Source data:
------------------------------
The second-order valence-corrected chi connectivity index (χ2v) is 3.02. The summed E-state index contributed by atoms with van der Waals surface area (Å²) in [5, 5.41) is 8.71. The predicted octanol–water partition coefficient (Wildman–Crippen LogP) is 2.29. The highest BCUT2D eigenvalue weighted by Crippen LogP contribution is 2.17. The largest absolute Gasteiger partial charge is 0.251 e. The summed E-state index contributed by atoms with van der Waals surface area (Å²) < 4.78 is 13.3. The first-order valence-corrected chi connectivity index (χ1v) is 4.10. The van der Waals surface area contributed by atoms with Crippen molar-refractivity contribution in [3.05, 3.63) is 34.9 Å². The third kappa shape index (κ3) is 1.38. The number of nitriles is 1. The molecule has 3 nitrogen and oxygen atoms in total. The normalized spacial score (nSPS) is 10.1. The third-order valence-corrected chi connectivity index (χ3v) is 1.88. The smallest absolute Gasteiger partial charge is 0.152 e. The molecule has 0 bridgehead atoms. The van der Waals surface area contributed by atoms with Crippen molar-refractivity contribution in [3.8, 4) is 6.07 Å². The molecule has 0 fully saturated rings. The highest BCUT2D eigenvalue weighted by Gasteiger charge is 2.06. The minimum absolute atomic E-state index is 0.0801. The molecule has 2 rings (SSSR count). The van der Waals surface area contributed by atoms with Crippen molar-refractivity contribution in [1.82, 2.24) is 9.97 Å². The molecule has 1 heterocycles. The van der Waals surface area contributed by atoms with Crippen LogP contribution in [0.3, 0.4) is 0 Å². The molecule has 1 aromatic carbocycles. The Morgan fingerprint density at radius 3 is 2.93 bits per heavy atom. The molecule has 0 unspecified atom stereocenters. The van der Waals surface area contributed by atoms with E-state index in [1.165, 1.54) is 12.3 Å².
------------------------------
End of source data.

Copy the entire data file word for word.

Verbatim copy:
The second-order valence-corrected chi connectivity index (χ2v) is 3.02. The summed E-state index contributed by atoms with van der Waals surface area (Å²) in [5, 5.41) is 8.71. The predicted octanol–water partition coefficient (Wildman–Crippen LogP) is 2.29. The highest BCUT2D eigenvalue weighted by Crippen LogP contribution is 2.17. The largest absolute Gasteiger partial charge is 0.251 e. The summed E-state index contributed by atoms with van der Waals surface area (Å²) < 4.78 is 13.3. The first-order valence-corrected chi connectivity index (χ1v) is 4.10. The van der Waals surface area contributed by atoms with Crippen molar-refractivity contribution in [3.05, 3.63) is 34.9 Å². The third kappa shape index (κ3) is 1.38. The number of nitriles is 1. The molecule has 3 nitrogen and oxygen atoms in total. The normalized spacial score (nSPS) is 10.1. The third-order valence-corrected chi connectivity index (χ3v) is 1.88. The smallest absolute Gasteiger partial charge is 0.152 e. The molecule has 0 bridgehead atoms. The van der Waals surface area contributed by atoms with Crippen molar-refractivity contribution in [3.8, 4) is 6.07 Å². The molecule has 0 fully saturated rings. The highest BCUT2D eigenvalue weighted by Gasteiger charge is 2.06. The minimum absolute atomic E-state index is 0.0801. The molecule has 2 rings (SSSR count). The van der Waals surface area contributed by atoms with Crippen molar-refractivity contribution in [1.82, 2.24) is 9.97 Å². The molecule has 1 heterocycles. The van der Waals surface area contributed by atoms with Crippen LogP contribution in [0.3, 0.4) is 0 Å². The molecule has 1 aromatic carbocycles. The Morgan fingerprint density at radius 3 is 2.93 bits per heavy atom. The molecule has 0 unspecified atom stereocenters. The van der Waals surface area contributed by atoms with E-state index in [1.165, 1.54) is 12.3 Å².